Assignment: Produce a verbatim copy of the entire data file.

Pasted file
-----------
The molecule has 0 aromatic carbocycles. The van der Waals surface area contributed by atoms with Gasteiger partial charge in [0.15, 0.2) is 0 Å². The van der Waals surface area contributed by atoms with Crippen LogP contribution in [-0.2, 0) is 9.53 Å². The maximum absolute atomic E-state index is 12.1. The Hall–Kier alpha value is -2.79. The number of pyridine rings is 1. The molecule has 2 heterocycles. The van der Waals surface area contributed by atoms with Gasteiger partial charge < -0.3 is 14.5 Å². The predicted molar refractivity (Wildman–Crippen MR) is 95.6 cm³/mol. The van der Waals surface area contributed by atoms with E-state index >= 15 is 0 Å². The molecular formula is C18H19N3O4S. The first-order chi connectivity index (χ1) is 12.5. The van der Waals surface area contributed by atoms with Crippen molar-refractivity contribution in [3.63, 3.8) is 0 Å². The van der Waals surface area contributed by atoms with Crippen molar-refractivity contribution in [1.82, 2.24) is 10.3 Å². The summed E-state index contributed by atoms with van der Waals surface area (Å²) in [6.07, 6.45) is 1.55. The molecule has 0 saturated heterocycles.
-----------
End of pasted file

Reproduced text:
The molecule has 0 aromatic carbocycles. The van der Waals surface area contributed by atoms with Gasteiger partial charge in [0.15, 0.2) is 0 Å². The van der Waals surface area contributed by atoms with Crippen LogP contribution in [-0.2, 0) is 9.53 Å². The maximum absolute atomic E-state index is 12.1. The Hall–Kier alpha value is -2.79. The number of pyridine rings is 1. The molecule has 2 heterocycles. The van der Waals surface area contributed by atoms with Gasteiger partial charge < -0.3 is 14.5 Å². The predicted molar refractivity (Wildman–Crippen MR) is 95.6 cm³/mol. The van der Waals surface area contributed by atoms with E-state index >= 15 is 0 Å². The molecular formula is C18H19N3O4S. The first-order chi connectivity index (χ1) is 12.5. The van der Waals surface area contributed by atoms with Crippen molar-refractivity contribution in [3.63, 3.8) is 0 Å². The van der Waals surface area contributed by atoms with Crippen molar-refractivity contribution in [1.82, 2.24) is 10.3 Å². The summed E-state index contributed by atoms with van der Waals surface area (Å²) in [6.07, 6.45) is 1.55. The molecule has 0 saturated heterocycles.